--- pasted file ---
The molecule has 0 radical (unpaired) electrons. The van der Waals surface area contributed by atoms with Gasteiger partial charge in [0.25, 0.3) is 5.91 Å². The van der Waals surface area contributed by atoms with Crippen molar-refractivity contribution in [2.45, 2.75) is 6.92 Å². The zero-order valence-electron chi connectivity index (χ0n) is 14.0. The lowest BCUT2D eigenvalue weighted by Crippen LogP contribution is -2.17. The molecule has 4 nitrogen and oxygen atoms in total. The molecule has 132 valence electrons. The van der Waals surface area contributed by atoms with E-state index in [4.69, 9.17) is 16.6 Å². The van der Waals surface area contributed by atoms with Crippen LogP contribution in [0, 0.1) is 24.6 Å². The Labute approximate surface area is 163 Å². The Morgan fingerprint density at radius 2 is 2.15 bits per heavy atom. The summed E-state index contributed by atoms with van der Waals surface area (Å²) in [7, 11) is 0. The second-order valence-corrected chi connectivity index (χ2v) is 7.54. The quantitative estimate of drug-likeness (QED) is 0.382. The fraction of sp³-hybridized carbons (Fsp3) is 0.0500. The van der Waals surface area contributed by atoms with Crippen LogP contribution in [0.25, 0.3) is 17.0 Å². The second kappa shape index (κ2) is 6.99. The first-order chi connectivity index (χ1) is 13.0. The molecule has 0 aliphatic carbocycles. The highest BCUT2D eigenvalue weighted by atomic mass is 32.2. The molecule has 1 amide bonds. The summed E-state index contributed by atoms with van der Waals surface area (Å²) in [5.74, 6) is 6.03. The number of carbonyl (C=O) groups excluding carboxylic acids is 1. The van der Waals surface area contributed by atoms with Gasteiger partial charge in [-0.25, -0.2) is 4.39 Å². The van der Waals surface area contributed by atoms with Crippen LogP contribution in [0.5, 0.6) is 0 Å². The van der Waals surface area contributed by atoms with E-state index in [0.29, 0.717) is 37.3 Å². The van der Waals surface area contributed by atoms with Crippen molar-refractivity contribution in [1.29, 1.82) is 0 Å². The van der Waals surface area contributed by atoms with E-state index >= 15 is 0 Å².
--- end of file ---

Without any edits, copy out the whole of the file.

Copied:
The molecule has 0 radical (unpaired) electrons. The van der Waals surface area contributed by atoms with Gasteiger partial charge in [0.25, 0.3) is 5.91 Å². The van der Waals surface area contributed by atoms with Crippen molar-refractivity contribution in [2.45, 2.75) is 6.92 Å². The zero-order valence-electron chi connectivity index (χ0n) is 14.0. The lowest BCUT2D eigenvalue weighted by Crippen LogP contribution is -2.17. The molecule has 4 nitrogen and oxygen atoms in total. The molecule has 132 valence electrons. The van der Waals surface area contributed by atoms with E-state index in [4.69, 9.17) is 16.6 Å². The van der Waals surface area contributed by atoms with Crippen LogP contribution in [0, 0.1) is 24.6 Å². The Labute approximate surface area is 163 Å². The Morgan fingerprint density at radius 2 is 2.15 bits per heavy atom. The summed E-state index contributed by atoms with van der Waals surface area (Å²) in [7, 11) is 0. The second-order valence-corrected chi connectivity index (χ2v) is 7.54. The quantitative estimate of drug-likeness (QED) is 0.382. The fraction of sp³-hybridized carbons (Fsp3) is 0.0500. The van der Waals surface area contributed by atoms with Crippen LogP contribution in [0.25, 0.3) is 17.0 Å². The second kappa shape index (κ2) is 6.99. The first-order chi connectivity index (χ1) is 13.0. The molecule has 0 aliphatic carbocycles. The highest BCUT2D eigenvalue weighted by atomic mass is 32.2. The molecule has 1 amide bonds. The summed E-state index contributed by atoms with van der Waals surface area (Å²) in [5.74, 6) is 6.03. The number of carbonyl (C=O) groups excluding carboxylic acids is 1. The van der Waals surface area contributed by atoms with Gasteiger partial charge in [-0.25, -0.2) is 4.39 Å². The van der Waals surface area contributed by atoms with Crippen LogP contribution in [0.5, 0.6) is 0 Å². The van der Waals surface area contributed by atoms with E-state index in [0.29, 0.717) is 37.3 Å². The van der Waals surface area contributed by atoms with Crippen molar-refractivity contribution in [1.29, 1.82) is 0 Å². The van der Waals surface area contributed by atoms with E-state index >= 15 is 0 Å².